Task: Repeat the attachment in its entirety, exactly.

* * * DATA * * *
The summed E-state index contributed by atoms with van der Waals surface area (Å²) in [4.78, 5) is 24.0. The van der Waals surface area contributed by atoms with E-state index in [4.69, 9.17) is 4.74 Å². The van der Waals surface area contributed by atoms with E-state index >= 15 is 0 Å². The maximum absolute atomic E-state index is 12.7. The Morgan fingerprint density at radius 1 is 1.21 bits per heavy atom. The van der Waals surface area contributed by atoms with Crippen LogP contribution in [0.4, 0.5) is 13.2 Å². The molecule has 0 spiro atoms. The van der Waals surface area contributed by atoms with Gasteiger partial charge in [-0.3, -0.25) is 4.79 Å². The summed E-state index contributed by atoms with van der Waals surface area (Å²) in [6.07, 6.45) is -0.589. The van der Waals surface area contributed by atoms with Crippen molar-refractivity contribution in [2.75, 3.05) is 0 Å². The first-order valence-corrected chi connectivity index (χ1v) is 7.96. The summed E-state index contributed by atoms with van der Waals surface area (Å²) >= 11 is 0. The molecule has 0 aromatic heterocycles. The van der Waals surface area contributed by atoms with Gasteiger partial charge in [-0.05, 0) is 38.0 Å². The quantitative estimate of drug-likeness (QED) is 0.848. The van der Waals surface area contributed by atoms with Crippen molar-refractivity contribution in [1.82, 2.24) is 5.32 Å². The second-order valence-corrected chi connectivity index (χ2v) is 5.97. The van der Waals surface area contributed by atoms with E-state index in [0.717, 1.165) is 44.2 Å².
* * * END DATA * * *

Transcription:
The summed E-state index contributed by atoms with van der Waals surface area (Å²) in [4.78, 5) is 24.0. The van der Waals surface area contributed by atoms with E-state index in [4.69, 9.17) is 4.74 Å². The van der Waals surface area contributed by atoms with E-state index >= 15 is 0 Å². The maximum absolute atomic E-state index is 12.7. The Morgan fingerprint density at radius 1 is 1.21 bits per heavy atom. The van der Waals surface area contributed by atoms with Crippen LogP contribution in [0.4, 0.5) is 13.2 Å². The molecule has 0 spiro atoms. The van der Waals surface area contributed by atoms with Gasteiger partial charge in [-0.3, -0.25) is 4.79 Å². The summed E-state index contributed by atoms with van der Waals surface area (Å²) in [6.07, 6.45) is -0.589. The van der Waals surface area contributed by atoms with Crippen molar-refractivity contribution in [2.75, 3.05) is 0 Å². The first-order valence-corrected chi connectivity index (χ1v) is 7.96. The summed E-state index contributed by atoms with van der Waals surface area (Å²) >= 11 is 0. The molecule has 0 aromatic heterocycles. The van der Waals surface area contributed by atoms with Gasteiger partial charge in [-0.05, 0) is 38.0 Å². The quantitative estimate of drug-likeness (QED) is 0.848. The van der Waals surface area contributed by atoms with Crippen molar-refractivity contribution in [1.82, 2.24) is 5.32 Å². The second-order valence-corrected chi connectivity index (χ2v) is 5.97. The van der Waals surface area contributed by atoms with E-state index in [0.717, 1.165) is 44.2 Å².